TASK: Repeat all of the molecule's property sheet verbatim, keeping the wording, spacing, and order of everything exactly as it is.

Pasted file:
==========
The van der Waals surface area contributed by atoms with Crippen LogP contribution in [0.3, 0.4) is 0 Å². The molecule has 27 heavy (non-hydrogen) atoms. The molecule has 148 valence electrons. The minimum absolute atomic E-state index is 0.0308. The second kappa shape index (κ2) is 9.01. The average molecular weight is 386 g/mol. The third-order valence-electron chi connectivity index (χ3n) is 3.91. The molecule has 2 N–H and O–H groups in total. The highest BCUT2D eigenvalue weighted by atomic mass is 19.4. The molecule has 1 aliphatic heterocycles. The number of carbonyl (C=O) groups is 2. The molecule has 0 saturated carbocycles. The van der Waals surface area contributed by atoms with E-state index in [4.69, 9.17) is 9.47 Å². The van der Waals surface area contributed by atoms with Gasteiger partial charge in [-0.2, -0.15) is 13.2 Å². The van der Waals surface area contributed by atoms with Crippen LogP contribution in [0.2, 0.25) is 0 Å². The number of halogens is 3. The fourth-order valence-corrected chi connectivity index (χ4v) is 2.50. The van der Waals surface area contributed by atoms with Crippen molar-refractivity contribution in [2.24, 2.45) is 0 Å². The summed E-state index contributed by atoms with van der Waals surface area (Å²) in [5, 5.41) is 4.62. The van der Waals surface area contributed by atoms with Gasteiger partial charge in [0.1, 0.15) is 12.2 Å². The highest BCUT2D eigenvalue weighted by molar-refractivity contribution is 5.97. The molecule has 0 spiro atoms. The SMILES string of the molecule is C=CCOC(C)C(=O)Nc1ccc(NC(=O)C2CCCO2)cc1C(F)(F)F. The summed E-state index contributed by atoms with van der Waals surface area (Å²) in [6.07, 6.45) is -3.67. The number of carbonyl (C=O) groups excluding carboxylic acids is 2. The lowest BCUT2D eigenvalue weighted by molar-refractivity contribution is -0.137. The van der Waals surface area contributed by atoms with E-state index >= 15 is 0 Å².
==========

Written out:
The van der Waals surface area contributed by atoms with Crippen LogP contribution in [0.3, 0.4) is 0 Å². The molecule has 27 heavy (non-hydrogen) atoms. The molecule has 148 valence electrons. The minimum absolute atomic E-state index is 0.0308. The second kappa shape index (κ2) is 9.01. The average molecular weight is 386 g/mol. The third-order valence-electron chi connectivity index (χ3n) is 3.91. The molecule has 2 N–H and O–H groups in total. The highest BCUT2D eigenvalue weighted by atomic mass is 19.4. The molecule has 1 aliphatic heterocycles. The number of carbonyl (C=O) groups is 2. The molecule has 0 saturated carbocycles. The van der Waals surface area contributed by atoms with E-state index in [4.69, 9.17) is 9.47 Å². The van der Waals surface area contributed by atoms with Gasteiger partial charge in [-0.2, -0.15) is 13.2 Å². The van der Waals surface area contributed by atoms with Crippen LogP contribution in [0.2, 0.25) is 0 Å². The number of halogens is 3. The fourth-order valence-corrected chi connectivity index (χ4v) is 2.50. The van der Waals surface area contributed by atoms with Crippen molar-refractivity contribution in [2.24, 2.45) is 0 Å². The summed E-state index contributed by atoms with van der Waals surface area (Å²) in [5, 5.41) is 4.62. The van der Waals surface area contributed by atoms with Gasteiger partial charge in [0.1, 0.15) is 12.2 Å². The highest BCUT2D eigenvalue weighted by molar-refractivity contribution is 5.97. The molecule has 0 spiro atoms. The SMILES string of the molecule is C=CCOC(C)C(=O)Nc1ccc(NC(=O)C2CCCO2)cc1C(F)(F)F. The summed E-state index contributed by atoms with van der Waals surface area (Å²) in [6.07, 6.45) is -3.67. The number of carbonyl (C=O) groups excluding carboxylic acids is 2. The lowest BCUT2D eigenvalue weighted by molar-refractivity contribution is -0.137. The van der Waals surface area contributed by atoms with E-state index >= 15 is 0 Å².